• reimbursement of relocation expenses incurred in the performance of the doctor’s duties
  • further sensitivity testing on the increase to basic pay and wider applicability of the proposals
  • data to be provided to DDRB on the outcomes of all work reviews
  • an agreed deadline for consideration of any outstanding issues and for early implementation of the new contract.

Further work is needed on some aspects including distribution of pay, matching pay progression to stages of training, issues impacting clinical academic and public health trainees, the pay level for dental foundation trainees and the final detail of contractual safeguards.

Supporting employer quotes

David Grantham, Director of workforce and organisational development at the Royal Free and Chair of the NHS Employers Medical Workforce Forum:

“The DDRB’s conclusions reflect the views employers have expressed in this forum and elsewhere that there is a compelling case for changing the NHS contracts for doctors. The contractual relationship needs to evolve as the demand and patterns of patient care change over time. We also need to recognise that the current contracts sought to address issues different to those of today. Junior doctors hours are reduced and protected by the Working Time Regulations.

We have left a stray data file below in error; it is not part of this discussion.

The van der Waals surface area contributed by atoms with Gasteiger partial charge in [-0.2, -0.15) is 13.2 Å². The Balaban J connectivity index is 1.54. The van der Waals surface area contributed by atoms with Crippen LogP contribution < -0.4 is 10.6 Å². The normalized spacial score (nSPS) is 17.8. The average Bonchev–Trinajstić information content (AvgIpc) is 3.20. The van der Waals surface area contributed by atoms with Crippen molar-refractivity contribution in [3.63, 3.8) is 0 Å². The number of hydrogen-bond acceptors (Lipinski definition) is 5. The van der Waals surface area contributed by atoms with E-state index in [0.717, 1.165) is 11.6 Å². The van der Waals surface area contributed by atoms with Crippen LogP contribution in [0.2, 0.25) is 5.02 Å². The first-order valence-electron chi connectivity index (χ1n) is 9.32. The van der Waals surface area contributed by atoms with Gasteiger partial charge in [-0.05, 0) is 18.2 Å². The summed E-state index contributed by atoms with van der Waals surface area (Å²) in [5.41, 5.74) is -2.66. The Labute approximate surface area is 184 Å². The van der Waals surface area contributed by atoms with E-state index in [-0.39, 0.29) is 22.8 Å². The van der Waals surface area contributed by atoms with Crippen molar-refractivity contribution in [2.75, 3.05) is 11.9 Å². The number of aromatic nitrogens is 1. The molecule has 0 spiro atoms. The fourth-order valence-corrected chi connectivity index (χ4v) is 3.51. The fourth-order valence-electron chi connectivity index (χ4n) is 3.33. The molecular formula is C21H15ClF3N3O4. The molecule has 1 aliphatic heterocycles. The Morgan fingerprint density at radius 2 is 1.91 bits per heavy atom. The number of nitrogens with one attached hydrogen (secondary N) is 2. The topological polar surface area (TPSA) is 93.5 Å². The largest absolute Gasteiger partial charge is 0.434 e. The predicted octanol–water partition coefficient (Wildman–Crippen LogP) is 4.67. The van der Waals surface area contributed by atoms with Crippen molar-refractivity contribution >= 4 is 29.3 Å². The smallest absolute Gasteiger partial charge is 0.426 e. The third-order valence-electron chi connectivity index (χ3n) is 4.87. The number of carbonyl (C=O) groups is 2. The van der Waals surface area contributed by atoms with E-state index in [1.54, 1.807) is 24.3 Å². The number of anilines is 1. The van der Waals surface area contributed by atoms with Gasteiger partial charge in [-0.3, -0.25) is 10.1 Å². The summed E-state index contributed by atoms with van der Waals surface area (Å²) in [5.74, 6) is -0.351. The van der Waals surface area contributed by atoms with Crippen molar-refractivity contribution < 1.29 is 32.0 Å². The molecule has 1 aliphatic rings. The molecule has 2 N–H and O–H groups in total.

"For consultants, like other staff, we need the flexibility to allow them work weekends, as very many already do, but without others being able to use the contract to opt out so that meeting the needs of our patients seven days a week is harder to deliver and falls upon fewer of their colleagues. Our culture and service delivery must be focused on high quality patient care across seven days of the week with enough flexibility to support that.”

Philip Marshall, Director of Workforce and Organisational Development at Harrogate District General Hospital:

“For some time now employers have recognised that contracts with our clinical staff need to change to better support both the services to patients and delivery of organisational priorities. Clearer links between pay progression and performance are required if we are to truly incentivise and support a changing culture in the NHS.

"This is a necessary part of any proposed changes to the existing national pay system.”